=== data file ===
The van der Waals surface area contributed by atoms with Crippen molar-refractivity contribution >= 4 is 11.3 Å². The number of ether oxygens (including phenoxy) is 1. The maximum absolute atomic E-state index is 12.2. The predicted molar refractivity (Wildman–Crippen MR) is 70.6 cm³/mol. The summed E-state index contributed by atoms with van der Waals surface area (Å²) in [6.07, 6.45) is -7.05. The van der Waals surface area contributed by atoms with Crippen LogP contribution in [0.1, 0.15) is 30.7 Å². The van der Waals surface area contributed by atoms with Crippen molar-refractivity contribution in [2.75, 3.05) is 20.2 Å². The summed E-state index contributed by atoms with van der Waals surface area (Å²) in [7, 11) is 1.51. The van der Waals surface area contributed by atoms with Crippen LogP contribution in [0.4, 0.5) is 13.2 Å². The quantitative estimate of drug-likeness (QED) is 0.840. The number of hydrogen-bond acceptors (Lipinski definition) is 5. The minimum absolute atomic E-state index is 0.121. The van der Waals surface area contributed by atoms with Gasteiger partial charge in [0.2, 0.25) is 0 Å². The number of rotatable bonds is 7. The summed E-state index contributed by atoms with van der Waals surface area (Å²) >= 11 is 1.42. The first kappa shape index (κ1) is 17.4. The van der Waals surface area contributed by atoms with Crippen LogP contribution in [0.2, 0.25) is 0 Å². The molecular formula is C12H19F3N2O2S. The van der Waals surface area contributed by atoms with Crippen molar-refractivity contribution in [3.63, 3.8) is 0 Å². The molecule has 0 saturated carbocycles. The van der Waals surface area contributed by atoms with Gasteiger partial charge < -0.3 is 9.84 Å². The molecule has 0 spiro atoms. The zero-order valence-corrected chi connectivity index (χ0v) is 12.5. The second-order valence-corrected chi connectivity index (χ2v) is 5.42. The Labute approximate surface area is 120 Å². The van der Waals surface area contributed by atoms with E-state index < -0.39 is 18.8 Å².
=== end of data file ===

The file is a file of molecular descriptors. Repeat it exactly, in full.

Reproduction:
The van der Waals surface area contributed by atoms with Crippen molar-refractivity contribution >= 4 is 11.3 Å². The number of ether oxygens (including phenoxy) is 1. The maximum absolute atomic E-state index is 12.2. The predicted molar refractivity (Wildman–Crippen MR) is 70.6 cm³/mol. The summed E-state index contributed by atoms with van der Waals surface area (Å²) in [6.07, 6.45) is -7.05. The van der Waals surface area contributed by atoms with Crippen LogP contribution in [0.1, 0.15) is 30.7 Å². The van der Waals surface area contributed by atoms with Crippen molar-refractivity contribution in [2.75, 3.05) is 20.2 Å². The summed E-state index contributed by atoms with van der Waals surface area (Å²) in [7, 11) is 1.51. The van der Waals surface area contributed by atoms with Crippen LogP contribution in [0.4, 0.5) is 13.2 Å². The quantitative estimate of drug-likeness (QED) is 0.840. The number of hydrogen-bond acceptors (Lipinski definition) is 5. The minimum absolute atomic E-state index is 0.121. The van der Waals surface area contributed by atoms with Gasteiger partial charge in [0.2, 0.25) is 0 Å². The number of rotatable bonds is 7. The summed E-state index contributed by atoms with van der Waals surface area (Å²) >= 11 is 1.42. The first kappa shape index (κ1) is 17.4. The van der Waals surface area contributed by atoms with Crippen LogP contribution in [0.2, 0.25) is 0 Å². The molecular formula is C12H19F3N2O2S. The van der Waals surface area contributed by atoms with Crippen molar-refractivity contribution in [3.63, 3.8) is 0 Å². The molecule has 0 saturated carbocycles. The van der Waals surface area contributed by atoms with Gasteiger partial charge < -0.3 is 9.84 Å². The molecule has 0 spiro atoms. The zero-order valence-corrected chi connectivity index (χ0v) is 12.5. The second-order valence-corrected chi connectivity index (χ2v) is 5.42. The Labute approximate surface area is 120 Å². The van der Waals surface area contributed by atoms with E-state index < -0.39 is 18.8 Å².